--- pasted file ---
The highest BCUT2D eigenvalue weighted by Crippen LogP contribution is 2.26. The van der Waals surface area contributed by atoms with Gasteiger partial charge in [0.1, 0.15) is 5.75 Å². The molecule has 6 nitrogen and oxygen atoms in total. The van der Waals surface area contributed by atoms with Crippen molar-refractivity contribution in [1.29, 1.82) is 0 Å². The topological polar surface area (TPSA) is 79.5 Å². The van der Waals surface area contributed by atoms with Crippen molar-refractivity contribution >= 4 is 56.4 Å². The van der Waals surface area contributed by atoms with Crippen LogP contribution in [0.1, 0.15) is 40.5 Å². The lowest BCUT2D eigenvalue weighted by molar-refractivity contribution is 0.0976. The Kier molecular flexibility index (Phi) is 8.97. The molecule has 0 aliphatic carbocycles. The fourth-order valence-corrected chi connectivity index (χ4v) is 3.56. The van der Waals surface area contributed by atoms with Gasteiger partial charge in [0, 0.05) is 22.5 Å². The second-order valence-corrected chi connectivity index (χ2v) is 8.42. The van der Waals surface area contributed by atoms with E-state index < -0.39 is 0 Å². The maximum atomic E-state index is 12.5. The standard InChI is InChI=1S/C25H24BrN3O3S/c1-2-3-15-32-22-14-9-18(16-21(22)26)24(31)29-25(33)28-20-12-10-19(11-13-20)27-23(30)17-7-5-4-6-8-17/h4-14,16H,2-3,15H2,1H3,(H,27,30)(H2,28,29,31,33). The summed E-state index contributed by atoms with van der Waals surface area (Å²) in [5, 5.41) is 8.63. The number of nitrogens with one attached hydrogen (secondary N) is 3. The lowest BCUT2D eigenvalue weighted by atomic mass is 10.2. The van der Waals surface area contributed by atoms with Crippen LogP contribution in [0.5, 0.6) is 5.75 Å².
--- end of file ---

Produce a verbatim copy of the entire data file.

The highest BCUT2D eigenvalue weighted by Crippen LogP contribution is 2.26. The van der Waals surface area contributed by atoms with Gasteiger partial charge in [0.1, 0.15) is 5.75 Å². The molecule has 6 nitrogen and oxygen atoms in total. The van der Waals surface area contributed by atoms with Crippen molar-refractivity contribution in [1.29, 1.82) is 0 Å². The topological polar surface area (TPSA) is 79.5 Å². The van der Waals surface area contributed by atoms with Crippen molar-refractivity contribution >= 4 is 56.4 Å². The van der Waals surface area contributed by atoms with Crippen LogP contribution in [0.1, 0.15) is 40.5 Å². The lowest BCUT2D eigenvalue weighted by molar-refractivity contribution is 0.0976. The Kier molecular flexibility index (Phi) is 8.97. The molecule has 0 aliphatic carbocycles. The fourth-order valence-corrected chi connectivity index (χ4v) is 3.56. The van der Waals surface area contributed by atoms with Gasteiger partial charge in [0, 0.05) is 22.5 Å². The second-order valence-corrected chi connectivity index (χ2v) is 8.42. The van der Waals surface area contributed by atoms with E-state index < -0.39 is 0 Å². The maximum atomic E-state index is 12.5. The standard InChI is InChI=1S/C25H24BrN3O3S/c1-2-3-15-32-22-14-9-18(16-21(22)26)24(31)29-25(33)28-20-12-10-19(11-13-20)27-23(30)17-7-5-4-6-8-17/h4-14,16H,2-3,15H2,1H3,(H,27,30)(H2,28,29,31,33). The summed E-state index contributed by atoms with van der Waals surface area (Å²) in [5, 5.41) is 8.63. The number of nitrogens with one attached hydrogen (secondary N) is 3. The lowest BCUT2D eigenvalue weighted by atomic mass is 10.2. The van der Waals surface area contributed by atoms with Crippen LogP contribution in [0.5, 0.6) is 5.75 Å².